The Career Coach, Pamela Kleibrink Thompson, offers up some hot career tips for the summer.
It's summer in the northern hemisphere which means soaring temperatures. Here are some hot career tips that will keep your career cooking all year long.
Maintain a sunny outlook. When you work on any project you will be on a team with others. Maintain a professional positive attitude. Success comes to those who love what they do. If there are problems at work or on the project, figure out ways to solve them rather than complain about the situation.
Don't burn your bridges. It's a small industry. Make sure that you follow through on promises. Don't quit before your part in the project is complete. Deliver on time. Be early and be ready. Be reliable and professional. Don't argue and belabor a point or opinion with a supervisor if the decision has been made.
Avoid burn out. Reconnect with the reasons and the feelings you love animation. Take a course, teach a class, mentor a newcomer or make your own film (it's easier than ever with Flash and computers). Get in touch with those feelings and keep that love of animation alive. Pursuing a career in animation demands patience, persistence, determination and time. There are many easier ways to make a living, but if animation is your passion then pursue it every day. Maybe it's time to learn a few new tricks. Improve your skills, master new software. The more versatile you are, the more employable you are. Keep up to date on the latest trends and new companies by reading the trades, taking classes and networking. Keep skills up to date. Bring your sketch book to the ball game or the beach. There are many opportunities for figure drawing whether you go to the pool or the mall.
Generate heat. Make sure potential employers are aware of you. If you make a short film, enter it in festivals and competitions. Find opportunities for screenings and make sure potential employers get an invitation to view it. If you are a computer animator, make sure to enter your project in the Electronic Theatre at SIGGRAPH (for more info see www.siggraph.org).
Create sizzling marketing materials. Customize your reel to the job and company you are applying to, if possible. Know what clients are looking for and customize your reel to what they want. Keep your portfolio up to date and ready to show at any time. Update your demo reel (VHS cassette) and resume every six months and submit it to the employers you are interested in. If you are looking for work, be sure others know it.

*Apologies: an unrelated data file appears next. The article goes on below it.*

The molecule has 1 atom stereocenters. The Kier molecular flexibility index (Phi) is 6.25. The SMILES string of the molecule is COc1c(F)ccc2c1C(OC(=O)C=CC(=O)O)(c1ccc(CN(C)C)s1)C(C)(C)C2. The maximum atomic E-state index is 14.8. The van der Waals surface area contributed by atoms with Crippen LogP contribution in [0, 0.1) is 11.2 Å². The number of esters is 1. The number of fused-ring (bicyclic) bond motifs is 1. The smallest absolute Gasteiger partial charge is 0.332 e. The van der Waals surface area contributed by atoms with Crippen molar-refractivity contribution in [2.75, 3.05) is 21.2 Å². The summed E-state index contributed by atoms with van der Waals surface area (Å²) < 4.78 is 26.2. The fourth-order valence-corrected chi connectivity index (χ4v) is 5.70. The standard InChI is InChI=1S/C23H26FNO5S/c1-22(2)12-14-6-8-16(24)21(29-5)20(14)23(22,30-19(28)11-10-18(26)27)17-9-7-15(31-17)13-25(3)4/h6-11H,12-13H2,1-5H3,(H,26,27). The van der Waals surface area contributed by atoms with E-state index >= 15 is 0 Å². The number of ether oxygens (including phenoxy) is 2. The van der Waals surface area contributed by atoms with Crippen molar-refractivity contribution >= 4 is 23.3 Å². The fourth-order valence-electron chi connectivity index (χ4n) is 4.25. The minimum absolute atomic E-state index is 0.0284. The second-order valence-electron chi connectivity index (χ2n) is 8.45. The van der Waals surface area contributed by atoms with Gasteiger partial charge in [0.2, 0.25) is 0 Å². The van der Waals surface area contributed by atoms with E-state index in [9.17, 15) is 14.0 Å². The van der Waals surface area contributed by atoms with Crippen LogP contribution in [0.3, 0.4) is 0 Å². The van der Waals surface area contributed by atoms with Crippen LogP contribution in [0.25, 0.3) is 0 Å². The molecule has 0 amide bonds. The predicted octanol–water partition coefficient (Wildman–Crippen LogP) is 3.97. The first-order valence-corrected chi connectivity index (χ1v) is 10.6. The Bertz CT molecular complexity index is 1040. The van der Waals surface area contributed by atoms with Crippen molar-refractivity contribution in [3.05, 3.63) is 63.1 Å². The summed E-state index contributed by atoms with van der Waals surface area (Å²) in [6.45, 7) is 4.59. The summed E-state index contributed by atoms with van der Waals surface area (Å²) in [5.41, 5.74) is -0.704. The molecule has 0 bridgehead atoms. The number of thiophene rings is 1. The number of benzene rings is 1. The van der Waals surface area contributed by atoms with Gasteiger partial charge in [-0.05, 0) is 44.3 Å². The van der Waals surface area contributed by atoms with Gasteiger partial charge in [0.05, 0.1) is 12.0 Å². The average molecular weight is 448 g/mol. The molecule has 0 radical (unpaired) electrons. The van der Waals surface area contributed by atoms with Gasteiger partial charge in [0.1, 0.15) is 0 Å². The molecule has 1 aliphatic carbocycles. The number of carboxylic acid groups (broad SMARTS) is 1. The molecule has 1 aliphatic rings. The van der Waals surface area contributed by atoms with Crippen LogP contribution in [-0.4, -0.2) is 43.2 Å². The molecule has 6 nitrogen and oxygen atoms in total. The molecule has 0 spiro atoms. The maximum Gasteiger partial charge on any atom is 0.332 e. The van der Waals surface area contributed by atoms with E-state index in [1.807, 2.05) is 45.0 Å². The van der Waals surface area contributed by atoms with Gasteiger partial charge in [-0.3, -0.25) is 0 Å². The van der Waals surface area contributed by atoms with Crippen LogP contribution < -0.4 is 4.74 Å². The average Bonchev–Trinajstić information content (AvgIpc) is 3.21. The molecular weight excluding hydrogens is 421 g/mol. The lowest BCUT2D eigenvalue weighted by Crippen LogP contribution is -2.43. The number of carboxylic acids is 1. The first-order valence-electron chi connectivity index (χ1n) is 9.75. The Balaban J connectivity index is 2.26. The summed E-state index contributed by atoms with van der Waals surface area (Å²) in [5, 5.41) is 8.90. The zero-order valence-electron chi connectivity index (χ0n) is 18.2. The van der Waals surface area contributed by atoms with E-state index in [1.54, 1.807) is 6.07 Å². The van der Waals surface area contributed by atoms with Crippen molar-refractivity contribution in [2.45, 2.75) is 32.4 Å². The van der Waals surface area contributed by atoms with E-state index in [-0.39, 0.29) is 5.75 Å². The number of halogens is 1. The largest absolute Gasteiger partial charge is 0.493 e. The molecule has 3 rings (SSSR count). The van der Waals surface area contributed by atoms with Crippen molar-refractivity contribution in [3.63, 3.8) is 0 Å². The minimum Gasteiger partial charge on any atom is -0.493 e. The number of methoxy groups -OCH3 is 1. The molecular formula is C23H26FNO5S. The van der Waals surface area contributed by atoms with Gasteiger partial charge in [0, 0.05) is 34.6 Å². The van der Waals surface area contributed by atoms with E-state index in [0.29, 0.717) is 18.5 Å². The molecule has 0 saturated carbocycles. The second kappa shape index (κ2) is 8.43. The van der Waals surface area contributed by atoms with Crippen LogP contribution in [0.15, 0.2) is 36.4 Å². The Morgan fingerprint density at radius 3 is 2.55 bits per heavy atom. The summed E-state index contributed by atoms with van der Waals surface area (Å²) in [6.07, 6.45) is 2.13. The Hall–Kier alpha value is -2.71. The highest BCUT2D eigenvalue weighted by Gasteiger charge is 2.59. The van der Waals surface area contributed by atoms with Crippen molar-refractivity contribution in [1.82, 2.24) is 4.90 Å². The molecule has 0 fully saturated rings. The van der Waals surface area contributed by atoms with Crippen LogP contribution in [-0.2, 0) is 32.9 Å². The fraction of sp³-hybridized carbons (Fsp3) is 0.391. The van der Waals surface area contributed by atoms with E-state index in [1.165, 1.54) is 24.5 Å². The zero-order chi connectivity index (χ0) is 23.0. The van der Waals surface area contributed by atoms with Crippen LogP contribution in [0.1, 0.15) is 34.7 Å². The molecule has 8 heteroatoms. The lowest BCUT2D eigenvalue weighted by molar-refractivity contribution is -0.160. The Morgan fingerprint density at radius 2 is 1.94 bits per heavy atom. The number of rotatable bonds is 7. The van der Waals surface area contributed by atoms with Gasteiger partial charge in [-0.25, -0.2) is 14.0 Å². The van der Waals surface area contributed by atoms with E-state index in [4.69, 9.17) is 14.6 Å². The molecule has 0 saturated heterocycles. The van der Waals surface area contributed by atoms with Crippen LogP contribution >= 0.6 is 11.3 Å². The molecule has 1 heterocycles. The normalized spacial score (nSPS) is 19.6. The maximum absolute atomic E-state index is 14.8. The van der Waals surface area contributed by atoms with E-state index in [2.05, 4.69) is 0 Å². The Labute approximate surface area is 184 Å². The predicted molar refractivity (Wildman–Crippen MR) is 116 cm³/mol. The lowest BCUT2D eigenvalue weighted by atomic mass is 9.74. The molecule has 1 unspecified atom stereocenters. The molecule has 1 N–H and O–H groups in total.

Put top priorities on the front burner. Don't put off your dreams. If you really want to work in animation, do it. Make a short film. Now it's possible to post a film on the Internet and have a world wide audience. Work on your dream every day and make it a priority.
Keep contacts warm. Networking is more than making connections. Networking is helping others to make connections too. Go to industry related events and speak to the speakers and to fellow audience members. You never know who might be sitting next to you. Get out and explore other interests as well to expand your knowledge as well as your contacts.
Work like the blazes. While you work on your job, work on your career as well. When thinking about what job to take, consider what you can learn as well as what you might earn. Recognize that you never stop learning and try to find jobs where you can grow as an animator.
Stay fired up. Re-ignite your passion. Share your love of animation with someone who can really appreciate it -- a child. Speak about animation at local libraries, summer camps and schools. Talk to children about how to make cartoons. Summer is a great time to go to the movies and hey, theatres have air conditioning! Treat a child to some animation this summer and support the industry at the same time.
Use these red hot tips to keep the flame alive.
Pamela Kleibrink Thompson is a career coach and recruiter. She also speaks about animation careers at colleges, universities and national conferences. As a career coach, she helps clients enjoy, enhance and energize their careers.